For years many of us have been aggressively requesting that Intuit give us direct access to the Sybase engine – at least for reporting purposes. The SDK has been very successful at creating a safe, secure mechanism for getting data into QuickBooks – but it has been a constant struggle for those of us who provide custom – and product – reporting solutions to thousands of QuickBooks customers who need something that QuickBooks does not provide out of the box.
Intuit made its first attempt at making data available for the Mid Market when they released the web base Business Analysis tool for Enterprise Solutions last summer. However they pulled the product soon after release. For me it was a personal disappointment - not only because I had worked for 2 ½ years as a data base analyst, and schema architect for that project, but because many of us wanted to provide solutions without the pain.
So last fall, the new Intuit team reviewed their direction, and provided a new method: connecting directly to the QuickBooks Database via an ODBC connection. Although I am decidedly still disappointed that the data is not organized so that people do not have to figure out the logic – such as it was in Business Analysis, I have always been in favor of exposing the data to those of us with the propensity to work with database technology. For this I give Intuit a positive response for this first release – it is way, way, way overdue.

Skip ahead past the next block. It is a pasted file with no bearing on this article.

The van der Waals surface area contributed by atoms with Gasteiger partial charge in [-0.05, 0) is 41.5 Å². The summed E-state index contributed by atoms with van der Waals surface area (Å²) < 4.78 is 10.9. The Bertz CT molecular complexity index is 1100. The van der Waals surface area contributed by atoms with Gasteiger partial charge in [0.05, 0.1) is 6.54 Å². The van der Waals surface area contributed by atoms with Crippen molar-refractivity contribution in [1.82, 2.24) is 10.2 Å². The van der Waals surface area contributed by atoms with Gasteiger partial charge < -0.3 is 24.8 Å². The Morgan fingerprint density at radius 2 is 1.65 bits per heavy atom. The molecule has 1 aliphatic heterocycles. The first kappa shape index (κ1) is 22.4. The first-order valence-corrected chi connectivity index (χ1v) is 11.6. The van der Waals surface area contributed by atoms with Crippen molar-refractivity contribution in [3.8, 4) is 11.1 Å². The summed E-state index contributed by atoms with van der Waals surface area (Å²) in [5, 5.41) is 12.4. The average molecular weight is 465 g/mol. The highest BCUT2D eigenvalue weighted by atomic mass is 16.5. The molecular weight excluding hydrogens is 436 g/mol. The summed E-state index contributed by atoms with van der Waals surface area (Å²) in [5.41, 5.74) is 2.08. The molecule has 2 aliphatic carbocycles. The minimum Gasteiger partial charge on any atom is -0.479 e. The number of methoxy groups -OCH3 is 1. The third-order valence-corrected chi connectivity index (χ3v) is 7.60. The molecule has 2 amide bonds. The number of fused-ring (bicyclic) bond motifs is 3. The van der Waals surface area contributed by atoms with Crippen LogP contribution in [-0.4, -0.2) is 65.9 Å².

So what is the connection to the database?
What my dear engineering friends at Intuit did was to create a series of data ‘Views’ which give us a window to the raw QuickBooks data, and thereby allowing us to use Excel, Crystal, or any ODBC compliant application to extract it.